For a COVID-friendly cannabis gift, look no further than Just The Tip’s signature “chill stone,” a glass mouthpiece designed to make the communal cannabis experience a little more hygienic. “Share responsibly” is their slogan, and the chill stone makes it possible to share a joint with others without sharing a mouthpiece. Plus, it keeps fingertips cool, increases filtration and can be used as a one-hitter in a pinch. jttip.com

Lastly, if you are looking for the perfect soothing CBD experience for the self-care-loving stoner in your life, here are a few more of my top picks:

Whether you are keeping it super chill this holiday season, or going all out with gifts, I hope this guide helps you navigate the wonderful world of weed-related goodies to find something that any cannabis lover would enjoy. But most of all, I hope that this holiday season you are able to connect with your loved ones, remember what is truly important in life, and get blazed before dinner, just like you always do. 

Reform on the Ballot: We explain the legalization ballot measures five states are considering

Cannabis reform is certainly not the political issue on the top of everyone’s mind this election season, but in the five states considering some form of legalization for medical or adult use, there is even more at stake when they hit the polls on November 3. Without much movement happening in Rhode Island cannabis policy, the least we can do is look to the states that are taking action to make change, and learn something about how they are going about it. Here’s our breakdown of the key differences in upcoming state ballot measures, and why they are important:

Arizona — Smart & Safe Act (Proposition 207)

This ballot measure is a second attempt to legalize cannabis for adult use in Arizona, after a similar measure failed in 2016. With record voter turnout expected this year, and general support for legalization growing all the time, Arizona reform advocates are confident that this year will be different,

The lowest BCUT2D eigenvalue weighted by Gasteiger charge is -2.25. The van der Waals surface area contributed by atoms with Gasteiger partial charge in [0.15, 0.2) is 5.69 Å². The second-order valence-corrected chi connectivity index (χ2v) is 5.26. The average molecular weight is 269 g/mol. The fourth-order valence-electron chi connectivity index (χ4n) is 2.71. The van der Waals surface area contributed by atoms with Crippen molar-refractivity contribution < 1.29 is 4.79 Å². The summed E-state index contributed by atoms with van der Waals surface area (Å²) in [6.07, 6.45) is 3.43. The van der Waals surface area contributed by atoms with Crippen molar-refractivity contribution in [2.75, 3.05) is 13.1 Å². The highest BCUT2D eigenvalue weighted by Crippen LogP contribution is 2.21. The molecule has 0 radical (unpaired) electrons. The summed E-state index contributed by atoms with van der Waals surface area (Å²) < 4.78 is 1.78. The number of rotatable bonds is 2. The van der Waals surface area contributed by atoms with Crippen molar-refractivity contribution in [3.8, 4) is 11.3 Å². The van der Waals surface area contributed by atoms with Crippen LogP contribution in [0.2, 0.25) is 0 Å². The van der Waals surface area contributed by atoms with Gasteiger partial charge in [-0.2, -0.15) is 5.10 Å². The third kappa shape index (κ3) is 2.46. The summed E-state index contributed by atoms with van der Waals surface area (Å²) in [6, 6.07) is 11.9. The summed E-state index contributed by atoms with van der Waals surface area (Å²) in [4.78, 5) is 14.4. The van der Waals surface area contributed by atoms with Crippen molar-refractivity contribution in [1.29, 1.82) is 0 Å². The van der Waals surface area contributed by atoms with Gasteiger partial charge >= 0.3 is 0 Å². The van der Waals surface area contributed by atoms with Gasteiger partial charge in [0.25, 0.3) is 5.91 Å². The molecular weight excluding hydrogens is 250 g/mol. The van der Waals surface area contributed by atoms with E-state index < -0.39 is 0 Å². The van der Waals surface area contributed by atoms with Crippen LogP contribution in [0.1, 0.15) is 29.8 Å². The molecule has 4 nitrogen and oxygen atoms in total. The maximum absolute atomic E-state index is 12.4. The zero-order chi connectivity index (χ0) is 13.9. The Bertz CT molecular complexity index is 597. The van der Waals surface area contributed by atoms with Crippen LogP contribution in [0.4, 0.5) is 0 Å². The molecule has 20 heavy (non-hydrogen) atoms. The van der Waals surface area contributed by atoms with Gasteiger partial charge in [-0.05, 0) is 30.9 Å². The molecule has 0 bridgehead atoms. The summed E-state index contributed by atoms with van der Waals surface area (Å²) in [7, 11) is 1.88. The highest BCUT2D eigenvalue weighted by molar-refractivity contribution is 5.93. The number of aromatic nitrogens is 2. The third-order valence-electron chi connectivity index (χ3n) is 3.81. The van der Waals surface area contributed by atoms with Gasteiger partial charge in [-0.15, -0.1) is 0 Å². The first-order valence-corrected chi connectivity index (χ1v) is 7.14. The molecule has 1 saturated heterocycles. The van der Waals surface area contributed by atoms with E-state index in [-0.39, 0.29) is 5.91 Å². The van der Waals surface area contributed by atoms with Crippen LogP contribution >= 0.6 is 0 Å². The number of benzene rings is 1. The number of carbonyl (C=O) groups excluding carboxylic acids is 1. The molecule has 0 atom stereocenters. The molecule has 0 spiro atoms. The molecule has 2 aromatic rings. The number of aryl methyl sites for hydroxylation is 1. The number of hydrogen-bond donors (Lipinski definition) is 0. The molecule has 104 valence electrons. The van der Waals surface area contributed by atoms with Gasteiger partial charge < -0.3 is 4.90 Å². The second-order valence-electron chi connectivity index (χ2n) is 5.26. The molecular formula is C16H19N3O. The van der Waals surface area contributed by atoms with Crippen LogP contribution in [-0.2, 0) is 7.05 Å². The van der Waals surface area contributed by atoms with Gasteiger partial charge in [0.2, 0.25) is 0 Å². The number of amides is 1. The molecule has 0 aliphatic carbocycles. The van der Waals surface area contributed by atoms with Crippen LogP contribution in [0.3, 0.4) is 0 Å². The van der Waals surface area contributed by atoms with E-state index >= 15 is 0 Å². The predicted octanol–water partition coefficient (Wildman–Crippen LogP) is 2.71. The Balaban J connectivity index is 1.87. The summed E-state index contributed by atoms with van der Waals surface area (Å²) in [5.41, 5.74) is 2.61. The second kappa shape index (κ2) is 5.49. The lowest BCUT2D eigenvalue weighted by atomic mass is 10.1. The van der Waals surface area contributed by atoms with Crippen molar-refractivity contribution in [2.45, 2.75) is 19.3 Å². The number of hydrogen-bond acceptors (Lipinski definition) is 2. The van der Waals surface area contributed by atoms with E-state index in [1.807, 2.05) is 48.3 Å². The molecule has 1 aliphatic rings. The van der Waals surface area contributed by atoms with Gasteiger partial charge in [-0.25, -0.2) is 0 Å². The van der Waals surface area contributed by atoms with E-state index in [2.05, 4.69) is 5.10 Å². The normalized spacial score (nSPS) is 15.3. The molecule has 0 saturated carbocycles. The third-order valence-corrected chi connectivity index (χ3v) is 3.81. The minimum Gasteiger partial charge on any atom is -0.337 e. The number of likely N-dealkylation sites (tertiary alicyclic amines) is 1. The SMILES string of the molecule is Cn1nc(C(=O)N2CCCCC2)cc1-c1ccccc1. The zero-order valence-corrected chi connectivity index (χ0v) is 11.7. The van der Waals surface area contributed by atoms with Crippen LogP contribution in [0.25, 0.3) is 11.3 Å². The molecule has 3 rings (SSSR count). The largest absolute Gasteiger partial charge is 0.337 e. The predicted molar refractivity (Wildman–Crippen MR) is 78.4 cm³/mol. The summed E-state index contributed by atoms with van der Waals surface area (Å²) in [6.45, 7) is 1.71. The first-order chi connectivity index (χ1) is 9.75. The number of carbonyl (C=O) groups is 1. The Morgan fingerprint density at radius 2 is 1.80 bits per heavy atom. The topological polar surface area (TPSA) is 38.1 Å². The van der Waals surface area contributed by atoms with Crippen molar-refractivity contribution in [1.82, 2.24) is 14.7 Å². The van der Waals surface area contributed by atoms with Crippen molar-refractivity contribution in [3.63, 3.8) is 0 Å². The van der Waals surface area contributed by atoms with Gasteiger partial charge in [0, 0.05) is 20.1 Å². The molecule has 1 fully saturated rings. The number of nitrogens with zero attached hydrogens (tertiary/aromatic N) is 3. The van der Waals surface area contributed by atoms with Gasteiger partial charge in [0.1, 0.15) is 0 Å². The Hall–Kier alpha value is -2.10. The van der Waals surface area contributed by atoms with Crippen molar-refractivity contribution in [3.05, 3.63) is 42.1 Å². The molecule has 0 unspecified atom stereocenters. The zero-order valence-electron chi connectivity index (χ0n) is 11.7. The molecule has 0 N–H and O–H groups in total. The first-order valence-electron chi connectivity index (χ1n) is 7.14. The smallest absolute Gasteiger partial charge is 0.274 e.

• What it Does: Legalizes possession for adults 21+, creates and regulates legal state cannabis market (local governments can ban sales)
  • Home Grow: Yes — 6 plants per individual
  • Tax Structure: In addition to sales tax, revenue from a 16% tax rate will be divided amongst workforce development (33%), first responders (31%), a highway fund (25%), and justice reinvestment (10%)
  • Public Support: 55% support, 37% opposed, 7% undecided (OH Predictive Insights)
  • Expungement: Yes, for individuals with marijuana possession charges 

New Jersey — NJ Marijuana Legalization Amendment (Question 1)

This ballot measure is a “legislative referral,” meaning that that state legislature is bringing the question of legalization to the people of New Jersey, after the governing body was unable to successfully pass legislation last year that would tax and regulate cannabis for adults in the Garden State.